Nav: Home

Artificial intelligence can analyze myoclonus severity from video footage

February 07, 2020

Fast, reliable and automatic assessment of the severity of myoclonic jerks from video footage is now possible, thanks to an algorithm using deep convolutional neural network architecture and pretrained models that identify and track keypoints in the human body. Published in Seizure, the study is a joint effort by the Epilepsy Centre at Kuopio University Hospital, the University of Eastern Finland and Neuro Event Labs.

Myoclonus refers to brief, involuntary twitching of muscles and it is the most disabling and progressive drug-resistant symptom in patients with progressive myoclonus epilepsy type 1 (EPM1). It is stimulus sensitive and its severity fluctuates during the day. In addition, stress, sleep deprivation and anxiety can cause significant aggravation of myoclonic symptoms. Clinical objective follow-up of myoclonus is challenging and requires extensive expertise from the treating physician. Therefore, physicians and the medical industry have been seeking automatic tools to improve the consistency and reliability of serial myoclonus evaluations in order to reliably estimate treatment effect and disease progression.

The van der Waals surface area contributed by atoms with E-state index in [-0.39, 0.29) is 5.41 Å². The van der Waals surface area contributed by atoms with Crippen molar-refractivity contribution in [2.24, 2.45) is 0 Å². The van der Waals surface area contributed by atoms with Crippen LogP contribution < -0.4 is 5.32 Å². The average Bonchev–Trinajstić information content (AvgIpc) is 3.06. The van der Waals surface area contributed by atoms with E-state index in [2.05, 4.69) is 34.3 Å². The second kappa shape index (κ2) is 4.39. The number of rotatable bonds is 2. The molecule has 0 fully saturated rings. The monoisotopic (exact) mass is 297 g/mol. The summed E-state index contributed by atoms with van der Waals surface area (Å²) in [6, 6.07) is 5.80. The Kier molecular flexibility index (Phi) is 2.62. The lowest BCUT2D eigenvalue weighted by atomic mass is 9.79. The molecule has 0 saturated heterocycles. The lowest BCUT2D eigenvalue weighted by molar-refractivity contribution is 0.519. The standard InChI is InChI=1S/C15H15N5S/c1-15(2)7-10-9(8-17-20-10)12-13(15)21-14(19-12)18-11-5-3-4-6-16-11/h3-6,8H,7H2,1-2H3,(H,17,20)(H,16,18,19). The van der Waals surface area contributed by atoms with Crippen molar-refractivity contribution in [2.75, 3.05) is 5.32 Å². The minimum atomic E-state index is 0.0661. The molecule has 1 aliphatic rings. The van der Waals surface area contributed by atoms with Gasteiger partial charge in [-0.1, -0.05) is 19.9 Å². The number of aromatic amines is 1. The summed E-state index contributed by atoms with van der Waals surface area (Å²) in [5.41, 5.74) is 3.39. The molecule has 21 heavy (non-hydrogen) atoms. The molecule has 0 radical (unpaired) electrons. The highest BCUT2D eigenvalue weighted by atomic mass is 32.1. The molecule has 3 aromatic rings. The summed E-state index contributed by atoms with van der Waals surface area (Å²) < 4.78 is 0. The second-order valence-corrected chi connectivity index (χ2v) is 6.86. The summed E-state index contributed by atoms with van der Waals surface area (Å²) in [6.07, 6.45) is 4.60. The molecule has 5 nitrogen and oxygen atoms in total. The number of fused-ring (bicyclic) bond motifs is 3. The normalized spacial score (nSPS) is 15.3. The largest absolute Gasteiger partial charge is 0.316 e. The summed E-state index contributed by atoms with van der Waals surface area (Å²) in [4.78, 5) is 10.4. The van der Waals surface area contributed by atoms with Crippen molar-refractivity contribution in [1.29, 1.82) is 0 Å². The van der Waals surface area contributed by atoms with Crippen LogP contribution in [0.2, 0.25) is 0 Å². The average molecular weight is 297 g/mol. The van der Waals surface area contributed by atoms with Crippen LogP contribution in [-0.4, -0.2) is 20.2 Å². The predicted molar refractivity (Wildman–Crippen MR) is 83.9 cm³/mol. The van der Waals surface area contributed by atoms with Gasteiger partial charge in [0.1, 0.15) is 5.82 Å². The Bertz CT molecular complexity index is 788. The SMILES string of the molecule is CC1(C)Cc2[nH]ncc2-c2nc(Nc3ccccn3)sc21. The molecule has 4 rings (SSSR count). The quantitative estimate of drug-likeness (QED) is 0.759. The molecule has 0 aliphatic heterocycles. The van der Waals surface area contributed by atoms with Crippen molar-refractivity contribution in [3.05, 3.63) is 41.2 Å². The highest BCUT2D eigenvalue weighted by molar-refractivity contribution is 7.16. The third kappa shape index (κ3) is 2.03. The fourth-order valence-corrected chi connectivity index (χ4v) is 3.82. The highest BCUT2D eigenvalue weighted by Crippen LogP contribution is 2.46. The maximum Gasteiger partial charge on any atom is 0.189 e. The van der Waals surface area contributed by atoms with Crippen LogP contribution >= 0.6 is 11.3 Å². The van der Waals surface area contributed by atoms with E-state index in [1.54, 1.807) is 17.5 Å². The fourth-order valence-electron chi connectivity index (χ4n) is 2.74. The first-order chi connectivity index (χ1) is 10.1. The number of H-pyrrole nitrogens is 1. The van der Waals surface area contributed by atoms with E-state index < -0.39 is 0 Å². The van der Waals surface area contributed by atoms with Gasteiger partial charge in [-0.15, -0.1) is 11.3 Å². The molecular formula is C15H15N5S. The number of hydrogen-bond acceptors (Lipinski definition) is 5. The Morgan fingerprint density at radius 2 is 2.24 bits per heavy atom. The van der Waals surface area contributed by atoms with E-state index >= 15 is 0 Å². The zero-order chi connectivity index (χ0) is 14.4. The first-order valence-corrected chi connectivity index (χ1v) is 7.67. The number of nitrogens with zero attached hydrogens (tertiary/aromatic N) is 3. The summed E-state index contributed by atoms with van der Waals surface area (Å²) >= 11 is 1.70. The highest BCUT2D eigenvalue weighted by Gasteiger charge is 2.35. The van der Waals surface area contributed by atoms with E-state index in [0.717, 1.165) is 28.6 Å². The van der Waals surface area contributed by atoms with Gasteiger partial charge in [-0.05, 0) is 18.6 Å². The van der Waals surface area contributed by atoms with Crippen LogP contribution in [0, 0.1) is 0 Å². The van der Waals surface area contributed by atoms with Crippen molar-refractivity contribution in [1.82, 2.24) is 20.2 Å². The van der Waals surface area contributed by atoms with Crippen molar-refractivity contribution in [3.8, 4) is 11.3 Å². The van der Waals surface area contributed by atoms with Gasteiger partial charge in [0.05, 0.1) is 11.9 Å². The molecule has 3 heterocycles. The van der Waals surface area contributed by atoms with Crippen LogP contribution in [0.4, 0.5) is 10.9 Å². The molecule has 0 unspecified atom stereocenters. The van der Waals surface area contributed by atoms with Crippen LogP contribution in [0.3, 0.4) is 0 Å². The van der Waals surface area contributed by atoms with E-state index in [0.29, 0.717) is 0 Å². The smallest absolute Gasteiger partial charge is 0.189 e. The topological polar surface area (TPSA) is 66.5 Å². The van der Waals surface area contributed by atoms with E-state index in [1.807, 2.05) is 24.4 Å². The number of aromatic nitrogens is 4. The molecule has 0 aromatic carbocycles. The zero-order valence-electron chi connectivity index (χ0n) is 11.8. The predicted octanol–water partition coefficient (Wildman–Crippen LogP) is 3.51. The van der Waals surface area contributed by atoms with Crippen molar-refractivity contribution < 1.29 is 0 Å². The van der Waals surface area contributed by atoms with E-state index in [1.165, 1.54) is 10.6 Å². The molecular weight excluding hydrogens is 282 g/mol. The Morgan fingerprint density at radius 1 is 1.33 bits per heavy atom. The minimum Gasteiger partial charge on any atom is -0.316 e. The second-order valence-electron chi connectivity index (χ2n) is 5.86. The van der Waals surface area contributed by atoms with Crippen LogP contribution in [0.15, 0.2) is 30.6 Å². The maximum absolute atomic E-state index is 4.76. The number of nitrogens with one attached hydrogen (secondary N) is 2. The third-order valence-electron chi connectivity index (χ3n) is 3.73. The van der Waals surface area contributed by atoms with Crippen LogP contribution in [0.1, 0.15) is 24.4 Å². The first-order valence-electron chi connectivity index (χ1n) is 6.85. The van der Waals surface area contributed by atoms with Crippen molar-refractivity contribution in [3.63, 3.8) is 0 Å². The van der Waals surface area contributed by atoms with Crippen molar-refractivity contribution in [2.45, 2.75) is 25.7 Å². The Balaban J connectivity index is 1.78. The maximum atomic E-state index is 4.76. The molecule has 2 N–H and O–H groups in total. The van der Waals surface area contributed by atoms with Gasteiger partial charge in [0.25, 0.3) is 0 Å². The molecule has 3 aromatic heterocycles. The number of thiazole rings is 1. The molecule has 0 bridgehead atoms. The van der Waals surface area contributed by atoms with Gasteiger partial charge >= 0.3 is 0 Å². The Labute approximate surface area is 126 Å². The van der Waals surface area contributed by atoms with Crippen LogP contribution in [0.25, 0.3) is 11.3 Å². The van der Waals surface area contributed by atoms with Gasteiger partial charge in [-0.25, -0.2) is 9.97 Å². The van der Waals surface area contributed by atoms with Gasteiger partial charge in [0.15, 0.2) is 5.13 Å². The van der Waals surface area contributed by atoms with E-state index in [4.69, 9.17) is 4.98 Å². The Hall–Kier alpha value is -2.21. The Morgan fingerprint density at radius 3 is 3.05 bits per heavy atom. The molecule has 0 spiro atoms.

Unified myoclonus rating scale (UMRS), a clinical videorecorded test panel, is the gold standard currently used to evaluate myoclonus. The researchers analysed 10 videorecorded UMRS test panels using automatic pose estimation and keypoint detection methods. The automatic methods were successful in detecting and tracking predefined keypoints in the human body during movement. The researchers also analysed speed changes and the smoothness of movement to detect and quantify myoclonic jerks during an active seizure. The scores obtained using automatic myoclonus detection correlated well with the clinical UMRS myoclonus with action and functional tests scores evaluated by an experienced clinical researcher.

The study showed that the automatic method involving keypoint detection and pose estimation from video footage reliably quantified myoclonic jerks in EPM1 patients. The automatic quantification of myoclonus correlated well with the clinical evaluation. It also effectively quantified the smoothness of movement, and was sensitive enough to detect small-amplitude and high-frequency myoclonic jerks.
-end-
For further information, please contact:
Jelena Hyppönen jelena.hypponen (at) kuh.fi
CEO Kaapo Annala kaapo.annala (at) neuroeventlabs.com, https://neuroeventlabs.com
Professor Reetta Kälviäinen reetta.kalviainen (at) uef.fi, tel. +358405839249